Return to Top



News Headline: Haynes to pitch Heisman campaign for Dri Archer ... if he stays in Kent (Haynes) | Attachment Email

News Date: 01/09/2013
Outlet Full Name: Record-Courier
Contact Name:
News OCR Text: If Dri Archer decides to leave the Kent State football program early, the Golden Flashes won't let him go without a fight.

New Kent State football coach Paul Haynes is teaming up with members of the athletic department to make sure the junior realizes how important he is to the program, and how much they want and need Archer to stay for his senior year.

"We're going to do our part by making sure he shows just how exciting a player he is next year," said Haynes. "We're gonna pitch him for the Heisman (Trophy) right from the start, and we're gonna find creative ways to make sure he touches the ball."

Archer was the focal point of Kent State's stunning turnaround in 2012. He returned the opening kickoff of the season 57 yards against Towson and never stopped producing big plays from that point on, using his 4.2 40-speed and incredible burst to repeatedly explode through the smallest of creases in opposing defenses.

Archer finished the season with 2,577 all-purpose yards and a school-record 23 touchdowns, scoring at least one TD in every game. He rushed for 1,429 yards on 159 carries, averaging nine yards per run, with 16 touchdowns; caught 39 passes for 561 yards four scores; and led the nation in kickoff returns (36.9 ypr), with three going for touchdowns in the first five games before opponents stopped kicking to him.

Archer is currently weighing a decision on whether to leave school early and make himself eligible for the 2013 NFL Draft.

Obviously, Archer's pure speed would be a welcome addition to any pro franchise, while his size (5-foot-8, 175 pounds) would be considered his biggest weakness. Archer could also use another year to prove himself valuable to NFL teams in other ways besides rushes and kickoff returns, which have become almost a non-factor in pro games and may be banned entirely in the future.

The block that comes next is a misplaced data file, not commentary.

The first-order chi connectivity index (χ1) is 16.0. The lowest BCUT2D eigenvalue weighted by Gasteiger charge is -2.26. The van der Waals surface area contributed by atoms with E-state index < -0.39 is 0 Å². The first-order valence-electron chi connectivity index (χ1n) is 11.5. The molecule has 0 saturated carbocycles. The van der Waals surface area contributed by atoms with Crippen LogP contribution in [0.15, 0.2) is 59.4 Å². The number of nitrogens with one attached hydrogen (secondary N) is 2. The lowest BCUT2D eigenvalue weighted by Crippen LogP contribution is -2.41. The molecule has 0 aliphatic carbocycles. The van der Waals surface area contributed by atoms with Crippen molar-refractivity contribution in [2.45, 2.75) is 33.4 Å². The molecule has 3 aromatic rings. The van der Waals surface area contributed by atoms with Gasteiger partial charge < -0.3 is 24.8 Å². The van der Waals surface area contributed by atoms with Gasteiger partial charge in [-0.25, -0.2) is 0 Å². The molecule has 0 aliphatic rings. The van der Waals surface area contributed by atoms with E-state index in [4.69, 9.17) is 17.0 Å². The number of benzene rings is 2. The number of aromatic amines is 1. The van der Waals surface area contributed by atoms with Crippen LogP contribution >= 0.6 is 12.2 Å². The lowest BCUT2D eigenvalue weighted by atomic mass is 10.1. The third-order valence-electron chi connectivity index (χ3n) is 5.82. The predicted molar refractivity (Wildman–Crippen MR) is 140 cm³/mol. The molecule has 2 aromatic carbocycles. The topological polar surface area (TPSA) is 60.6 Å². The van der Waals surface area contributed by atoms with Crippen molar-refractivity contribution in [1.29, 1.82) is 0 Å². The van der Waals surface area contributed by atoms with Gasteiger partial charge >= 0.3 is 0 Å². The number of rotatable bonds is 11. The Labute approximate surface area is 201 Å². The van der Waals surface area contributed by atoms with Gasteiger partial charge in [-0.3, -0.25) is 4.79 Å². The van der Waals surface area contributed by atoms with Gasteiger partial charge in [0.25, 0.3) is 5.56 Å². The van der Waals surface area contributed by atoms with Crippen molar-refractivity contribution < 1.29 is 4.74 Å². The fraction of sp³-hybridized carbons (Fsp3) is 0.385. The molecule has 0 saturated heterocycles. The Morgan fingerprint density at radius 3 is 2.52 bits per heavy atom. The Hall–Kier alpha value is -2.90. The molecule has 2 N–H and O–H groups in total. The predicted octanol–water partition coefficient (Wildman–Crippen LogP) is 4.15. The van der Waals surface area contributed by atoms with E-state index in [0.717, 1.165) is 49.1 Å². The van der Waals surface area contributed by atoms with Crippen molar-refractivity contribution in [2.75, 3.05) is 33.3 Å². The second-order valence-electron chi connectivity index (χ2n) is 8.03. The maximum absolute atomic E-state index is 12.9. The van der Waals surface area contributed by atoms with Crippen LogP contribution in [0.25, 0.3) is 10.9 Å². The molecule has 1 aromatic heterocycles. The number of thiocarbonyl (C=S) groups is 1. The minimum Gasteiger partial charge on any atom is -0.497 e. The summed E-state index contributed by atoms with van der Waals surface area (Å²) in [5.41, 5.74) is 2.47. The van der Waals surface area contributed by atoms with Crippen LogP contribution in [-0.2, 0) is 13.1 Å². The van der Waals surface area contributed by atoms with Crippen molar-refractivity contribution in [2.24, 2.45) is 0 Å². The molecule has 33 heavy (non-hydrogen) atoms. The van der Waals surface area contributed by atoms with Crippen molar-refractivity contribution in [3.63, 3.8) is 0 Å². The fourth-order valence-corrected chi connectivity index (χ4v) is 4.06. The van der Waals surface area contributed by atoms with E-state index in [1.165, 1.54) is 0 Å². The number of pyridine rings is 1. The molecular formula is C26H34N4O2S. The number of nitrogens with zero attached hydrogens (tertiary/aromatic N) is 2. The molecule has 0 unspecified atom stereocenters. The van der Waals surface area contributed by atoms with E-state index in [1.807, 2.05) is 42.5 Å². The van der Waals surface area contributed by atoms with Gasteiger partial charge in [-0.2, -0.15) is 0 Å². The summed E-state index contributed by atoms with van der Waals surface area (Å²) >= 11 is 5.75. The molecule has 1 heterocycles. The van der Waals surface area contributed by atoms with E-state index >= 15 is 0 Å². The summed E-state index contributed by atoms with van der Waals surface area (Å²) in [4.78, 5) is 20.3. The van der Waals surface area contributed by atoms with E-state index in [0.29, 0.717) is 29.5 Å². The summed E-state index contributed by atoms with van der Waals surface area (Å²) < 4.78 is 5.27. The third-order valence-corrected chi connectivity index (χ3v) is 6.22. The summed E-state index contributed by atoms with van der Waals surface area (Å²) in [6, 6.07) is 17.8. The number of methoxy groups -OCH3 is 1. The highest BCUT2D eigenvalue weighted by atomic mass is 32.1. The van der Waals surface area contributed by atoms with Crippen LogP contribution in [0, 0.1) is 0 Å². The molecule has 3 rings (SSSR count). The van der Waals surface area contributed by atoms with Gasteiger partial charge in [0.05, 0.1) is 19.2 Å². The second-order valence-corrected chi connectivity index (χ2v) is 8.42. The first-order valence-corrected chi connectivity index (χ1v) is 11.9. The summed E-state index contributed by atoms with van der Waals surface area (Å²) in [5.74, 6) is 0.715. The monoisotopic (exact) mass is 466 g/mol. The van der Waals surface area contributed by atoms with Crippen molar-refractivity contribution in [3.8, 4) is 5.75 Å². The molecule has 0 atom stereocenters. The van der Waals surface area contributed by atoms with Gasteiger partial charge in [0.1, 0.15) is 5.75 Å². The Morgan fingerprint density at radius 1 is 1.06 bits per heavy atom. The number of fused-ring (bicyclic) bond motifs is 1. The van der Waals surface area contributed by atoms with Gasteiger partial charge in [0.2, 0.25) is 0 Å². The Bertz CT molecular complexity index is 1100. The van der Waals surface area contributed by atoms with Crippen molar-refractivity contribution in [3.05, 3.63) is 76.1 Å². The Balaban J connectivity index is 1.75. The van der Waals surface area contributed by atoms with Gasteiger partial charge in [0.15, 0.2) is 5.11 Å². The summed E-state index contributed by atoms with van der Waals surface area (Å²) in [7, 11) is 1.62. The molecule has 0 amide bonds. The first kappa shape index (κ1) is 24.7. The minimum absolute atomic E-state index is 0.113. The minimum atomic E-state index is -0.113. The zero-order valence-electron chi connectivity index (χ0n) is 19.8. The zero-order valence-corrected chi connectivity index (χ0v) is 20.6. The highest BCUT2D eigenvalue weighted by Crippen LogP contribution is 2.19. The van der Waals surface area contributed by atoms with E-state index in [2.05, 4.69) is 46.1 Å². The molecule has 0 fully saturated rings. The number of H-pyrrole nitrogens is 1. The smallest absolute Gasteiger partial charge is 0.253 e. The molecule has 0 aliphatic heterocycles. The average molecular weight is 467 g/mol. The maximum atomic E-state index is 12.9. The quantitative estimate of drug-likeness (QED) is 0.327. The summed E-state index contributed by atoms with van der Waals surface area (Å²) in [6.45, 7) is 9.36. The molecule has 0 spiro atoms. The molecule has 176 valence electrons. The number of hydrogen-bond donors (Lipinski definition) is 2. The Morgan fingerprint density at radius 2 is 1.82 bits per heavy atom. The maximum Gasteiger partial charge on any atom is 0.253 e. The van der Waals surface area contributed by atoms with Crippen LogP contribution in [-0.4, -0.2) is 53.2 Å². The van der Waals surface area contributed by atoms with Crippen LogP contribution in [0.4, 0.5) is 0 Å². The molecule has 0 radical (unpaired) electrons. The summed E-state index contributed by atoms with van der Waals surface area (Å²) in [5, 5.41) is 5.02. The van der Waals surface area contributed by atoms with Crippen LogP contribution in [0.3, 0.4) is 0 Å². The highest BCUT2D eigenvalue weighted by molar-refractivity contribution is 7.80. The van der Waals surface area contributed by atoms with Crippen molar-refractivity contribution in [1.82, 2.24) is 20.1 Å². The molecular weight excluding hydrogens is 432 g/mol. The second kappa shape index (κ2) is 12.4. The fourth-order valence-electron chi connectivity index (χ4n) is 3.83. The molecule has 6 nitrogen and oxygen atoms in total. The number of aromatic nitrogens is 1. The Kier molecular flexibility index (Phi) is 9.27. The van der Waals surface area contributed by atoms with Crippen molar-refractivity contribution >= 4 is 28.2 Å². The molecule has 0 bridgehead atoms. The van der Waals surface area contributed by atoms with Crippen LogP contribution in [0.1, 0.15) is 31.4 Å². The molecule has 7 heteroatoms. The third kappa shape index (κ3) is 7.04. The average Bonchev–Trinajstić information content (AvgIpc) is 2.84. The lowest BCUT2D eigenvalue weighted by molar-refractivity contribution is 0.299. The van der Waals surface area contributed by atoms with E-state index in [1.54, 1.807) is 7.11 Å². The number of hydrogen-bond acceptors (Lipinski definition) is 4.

If he returns to Kent State, Haynes plans to give Archer and fellow 1,000-yard rusher Trayion Durham (1,316 yards, 4.8 ypc) plenty of chances to showcase any and all of their abilities.

"I call it FTS: Feed the studs," said Haynes. "I'll talk to both Dri and (Durham) about FTS. We know we need to make sure they get their touches next year."

Archer suffered a knee injury during Sunday's GoDaddy.com Bowl, but no update on his status was available on Tuesday.

Return to Top



News Headline: Claymont High School to sponsor Financial Aid Night Jan. 17 | Attachment Email

News Date: 01/08/2013
Outlet Full Name: Times-Reporter - Online, The
Contact Name:
News OCR Text: Claymont High School will be sponsoring a Financial Aid Night at 6 p.m. on Jan. 17 at the high school, 4205 Indian Hill Road SE, Uhrichsville.

A representative from Kent State University's Student Financial Aid office will present information about financial aid for students entering college during the fall of 2013. Financial Aid materials will available at the meeting.

All area high school seniors and their parents are invited to attend. For more information, contact the Claymont High School guidance office at 740-922-3471 or visit www.claymontschools.org .



Thank you for the abuse report. We will review the report and take appropriate action.

Return to Top



News Headline: Lets Go events | Attachment Email

News Date: 01/09/2013
Outlet Full Name: Lancaster Eagle-Gazette - Online
Contact Name:
News OCR Text: Civil War Roundtable

When: 7-8:30 p.m. Wednesday

Where: Sherman House, 137 E. Main St., Lancaster

Cost: $5 per person

Kent State University Professor Leonne Hudson will discuss the reaction of African-American soldiers to the assassination of President Abraham Lincoln.

Return to Top



News Headline: Pitfalls await those opening a business (Belinsky) | Attachment Email

News Date: 01/08/2013
Outlet Full Name: Weirton Daily Times - Online, The
Contact Name:
News OCR Text: Center adviser says you must have a plan in place, money, or it's most likely you will fail

STEUBENVILLE - Joe Belinsky has a few words of advice for anyone thinking of jumping head-first into the entrepreneurial world: Don't.

Belinsky, small business development adviser for the Jefferson County Chamber of Commerce, said would-be entrepreneurs can spare themselves a lot of headaches by doing their homework before they take the plunge.

Belinsky, in fact, says the biggest mistake a prospective business owner can make is to rush into it.

HELP FOR BUSINESS — The Ohio Small Business Development Center offers assistance to those who are considering opening their own business. Certified Business Adviser Joe Belinsky, standing, offers a monthly start-up class at the Jefferson County Chamber of Commerce, 630 Market St., Steubenville, as well as one-on-one counseling sessions to those who decide to follow their entrepreneurial dreams. Belinsky, based at the Kent State University-Tuscarawas campus in New Philadelphia, is shown here assisting clients. Jefferson County's next start-up class is set for Jan. 24 from 1-3 p.m. - Contributed

"There are two key elements you need to be successful," he said. "You've got to have a plan, then you have to have money. Usually, you have to have the plan before you (can get) the money."